Permanent URL to this publication: http://dx.doi.org/10.5167/uzh-48151
Müller, D W H; Bingaman Lackey, L; Streich, W J; Fickel, J; Hatt, J M; Clauss, M (2011). Mating system, feeding type and ex situ conservation effort determine life expectancy in captive ruminants. Proceedings of the Royal Society B: Biological Sciences, 278:2076-2080.
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Zoo animal husbandry aims at constantly improving husbandry, reproductive success and ultimately animal welfare. Nevertheless, analyses to determine factors influencing husbandry of different species are rare. The relative life expectancy (rLE; life expectancy (LE) as proportion of longevity) describes husbandry success of captive populations. Correlating rLE with biological characteristics of different species, reasons for variation in rLE can be detected. We analysed data of 166 901 animals representing 78 ruminant species kept in 850 facilities. The rLE of females correlated with the percentage of grass in a species’ natural diet, suggesting that needs of species adapted to grass can be more easily accommodated than the needs of those adapted to browse. Males of monogamous species demonstrate higher rLE than polygamous males, which matches observed differences of sexual bias in LE in free-living populations and thus supports the ecological theory that the mating system influences LE. The third interesting finding was that rLE was higher in species managed by international studbooks when compared with species not managed in this way. Our method facilitates the identification of biological characteristics of species that are relevant for their husbandry success, and they also support ecological theory. Translating these findings into feeding recommendations, our approach can help to improve animal husbandry.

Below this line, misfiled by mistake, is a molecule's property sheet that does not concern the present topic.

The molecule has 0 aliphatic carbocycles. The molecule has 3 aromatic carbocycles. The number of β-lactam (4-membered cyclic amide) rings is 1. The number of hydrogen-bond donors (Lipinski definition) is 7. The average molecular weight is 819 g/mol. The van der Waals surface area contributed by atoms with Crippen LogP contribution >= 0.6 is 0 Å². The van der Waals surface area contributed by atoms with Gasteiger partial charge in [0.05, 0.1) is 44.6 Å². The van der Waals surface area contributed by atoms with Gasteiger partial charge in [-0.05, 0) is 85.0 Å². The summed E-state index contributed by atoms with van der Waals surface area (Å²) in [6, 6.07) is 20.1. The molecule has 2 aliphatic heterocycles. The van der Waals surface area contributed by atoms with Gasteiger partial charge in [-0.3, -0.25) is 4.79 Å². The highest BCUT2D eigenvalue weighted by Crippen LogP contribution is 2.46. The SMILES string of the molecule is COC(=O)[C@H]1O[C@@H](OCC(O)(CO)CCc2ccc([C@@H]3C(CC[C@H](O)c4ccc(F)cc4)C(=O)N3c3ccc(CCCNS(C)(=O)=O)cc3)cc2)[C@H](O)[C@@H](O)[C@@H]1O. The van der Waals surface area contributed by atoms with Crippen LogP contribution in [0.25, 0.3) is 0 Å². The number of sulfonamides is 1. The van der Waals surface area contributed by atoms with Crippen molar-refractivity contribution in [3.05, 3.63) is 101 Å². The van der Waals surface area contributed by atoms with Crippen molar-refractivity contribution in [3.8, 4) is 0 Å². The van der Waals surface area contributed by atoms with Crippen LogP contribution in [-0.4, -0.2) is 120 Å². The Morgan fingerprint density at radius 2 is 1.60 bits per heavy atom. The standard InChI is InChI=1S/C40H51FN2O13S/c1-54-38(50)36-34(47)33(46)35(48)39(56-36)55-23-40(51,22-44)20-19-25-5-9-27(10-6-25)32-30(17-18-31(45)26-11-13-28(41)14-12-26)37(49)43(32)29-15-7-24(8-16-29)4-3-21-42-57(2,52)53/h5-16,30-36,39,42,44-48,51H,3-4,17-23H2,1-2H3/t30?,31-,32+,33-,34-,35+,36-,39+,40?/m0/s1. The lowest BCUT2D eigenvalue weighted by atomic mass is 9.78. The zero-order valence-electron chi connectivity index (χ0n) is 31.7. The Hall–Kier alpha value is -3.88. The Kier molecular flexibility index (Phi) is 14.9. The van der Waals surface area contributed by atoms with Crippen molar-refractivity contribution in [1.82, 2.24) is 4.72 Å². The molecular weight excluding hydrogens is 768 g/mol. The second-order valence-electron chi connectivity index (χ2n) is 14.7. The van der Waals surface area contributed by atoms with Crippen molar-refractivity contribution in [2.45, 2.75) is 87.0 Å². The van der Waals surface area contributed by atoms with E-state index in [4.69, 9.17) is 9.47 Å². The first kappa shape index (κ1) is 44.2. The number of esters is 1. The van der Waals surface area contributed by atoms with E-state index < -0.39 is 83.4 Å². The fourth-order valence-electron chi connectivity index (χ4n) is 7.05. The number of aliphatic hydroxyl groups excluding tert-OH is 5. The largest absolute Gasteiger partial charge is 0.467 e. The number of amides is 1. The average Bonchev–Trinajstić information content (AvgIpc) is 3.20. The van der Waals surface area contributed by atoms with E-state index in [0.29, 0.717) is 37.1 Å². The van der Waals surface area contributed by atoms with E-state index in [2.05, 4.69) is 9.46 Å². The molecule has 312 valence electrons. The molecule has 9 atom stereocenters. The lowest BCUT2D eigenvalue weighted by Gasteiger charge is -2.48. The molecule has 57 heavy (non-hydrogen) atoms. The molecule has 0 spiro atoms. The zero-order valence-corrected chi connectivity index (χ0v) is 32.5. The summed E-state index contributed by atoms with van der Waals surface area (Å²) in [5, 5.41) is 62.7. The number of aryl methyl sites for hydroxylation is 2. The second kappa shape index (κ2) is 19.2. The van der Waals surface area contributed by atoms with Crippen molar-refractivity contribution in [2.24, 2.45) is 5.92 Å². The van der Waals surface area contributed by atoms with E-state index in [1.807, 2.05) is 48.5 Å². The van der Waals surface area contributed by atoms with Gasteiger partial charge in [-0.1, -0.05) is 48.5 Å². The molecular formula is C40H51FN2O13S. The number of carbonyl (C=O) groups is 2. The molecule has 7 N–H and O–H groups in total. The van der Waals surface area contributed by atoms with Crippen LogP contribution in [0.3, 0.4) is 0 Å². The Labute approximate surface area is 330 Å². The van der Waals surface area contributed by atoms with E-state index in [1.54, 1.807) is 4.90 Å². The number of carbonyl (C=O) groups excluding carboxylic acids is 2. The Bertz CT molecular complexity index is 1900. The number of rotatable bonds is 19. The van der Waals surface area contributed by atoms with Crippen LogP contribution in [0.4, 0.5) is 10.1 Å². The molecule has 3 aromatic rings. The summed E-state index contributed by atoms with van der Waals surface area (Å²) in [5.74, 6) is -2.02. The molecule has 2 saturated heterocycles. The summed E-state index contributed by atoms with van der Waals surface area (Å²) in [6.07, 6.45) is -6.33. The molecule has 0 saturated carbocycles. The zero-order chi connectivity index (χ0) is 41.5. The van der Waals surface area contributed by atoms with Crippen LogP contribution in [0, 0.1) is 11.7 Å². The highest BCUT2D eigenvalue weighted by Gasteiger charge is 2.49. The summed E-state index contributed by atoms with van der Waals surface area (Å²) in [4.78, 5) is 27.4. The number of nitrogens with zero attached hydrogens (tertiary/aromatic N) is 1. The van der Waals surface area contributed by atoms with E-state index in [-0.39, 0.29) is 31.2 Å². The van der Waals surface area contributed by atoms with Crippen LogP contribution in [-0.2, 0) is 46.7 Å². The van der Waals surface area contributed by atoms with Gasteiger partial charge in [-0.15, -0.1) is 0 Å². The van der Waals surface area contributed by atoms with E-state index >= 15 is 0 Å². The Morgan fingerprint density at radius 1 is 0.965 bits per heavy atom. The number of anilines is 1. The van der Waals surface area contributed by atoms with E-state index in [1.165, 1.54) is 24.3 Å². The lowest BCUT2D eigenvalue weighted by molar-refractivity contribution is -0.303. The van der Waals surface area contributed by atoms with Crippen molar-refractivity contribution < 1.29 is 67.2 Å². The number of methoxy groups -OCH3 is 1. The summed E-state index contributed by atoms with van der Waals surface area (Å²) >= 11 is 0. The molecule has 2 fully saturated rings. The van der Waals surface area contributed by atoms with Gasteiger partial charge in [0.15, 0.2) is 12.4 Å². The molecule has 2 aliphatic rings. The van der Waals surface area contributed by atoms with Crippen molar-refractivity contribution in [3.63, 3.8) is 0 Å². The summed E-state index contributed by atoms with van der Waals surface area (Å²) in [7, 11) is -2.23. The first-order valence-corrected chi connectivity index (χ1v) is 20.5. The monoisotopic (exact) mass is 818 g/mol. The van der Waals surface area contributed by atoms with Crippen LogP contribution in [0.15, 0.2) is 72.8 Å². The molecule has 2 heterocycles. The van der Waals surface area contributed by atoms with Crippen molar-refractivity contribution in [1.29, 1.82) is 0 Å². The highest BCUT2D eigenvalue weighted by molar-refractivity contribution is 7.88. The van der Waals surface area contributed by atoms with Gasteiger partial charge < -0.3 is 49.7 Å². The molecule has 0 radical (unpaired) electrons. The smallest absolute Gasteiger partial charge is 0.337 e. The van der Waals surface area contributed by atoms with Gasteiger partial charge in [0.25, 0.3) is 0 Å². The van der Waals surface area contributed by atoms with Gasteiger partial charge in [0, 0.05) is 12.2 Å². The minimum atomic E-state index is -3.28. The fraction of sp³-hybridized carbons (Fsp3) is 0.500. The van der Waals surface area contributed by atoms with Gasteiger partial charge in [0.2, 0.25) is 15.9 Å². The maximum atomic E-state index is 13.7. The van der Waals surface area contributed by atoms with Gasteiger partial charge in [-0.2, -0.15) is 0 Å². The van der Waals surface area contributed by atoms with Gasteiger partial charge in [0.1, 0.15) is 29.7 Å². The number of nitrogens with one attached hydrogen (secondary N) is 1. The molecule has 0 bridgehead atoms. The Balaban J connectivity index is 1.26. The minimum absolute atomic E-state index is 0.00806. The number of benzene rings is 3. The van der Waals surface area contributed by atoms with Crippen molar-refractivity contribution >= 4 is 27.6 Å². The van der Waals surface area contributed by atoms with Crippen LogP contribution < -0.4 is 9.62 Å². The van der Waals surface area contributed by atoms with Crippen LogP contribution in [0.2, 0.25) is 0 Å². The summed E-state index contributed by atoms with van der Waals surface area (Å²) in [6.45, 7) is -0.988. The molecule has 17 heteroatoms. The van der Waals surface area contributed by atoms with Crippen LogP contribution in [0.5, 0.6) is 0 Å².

|Item Type:||Journal Article, refereed, original work|
|Communities & Collections:||05 Vetsuisse Faculty > Veterinary Clinic > Department of Small Animals > Clinic for Zoo Animals, Exotic Pets and Wildlife|
|DDC:||570 Life sciences; biology|
|Deposited On:||26 May 2011 12:25|
|Last Modified:||28 Nov 2013 00:22|
|Publisher:||Royal Society of London|
|Citations:||Web of Science®. Times Cited: 6|
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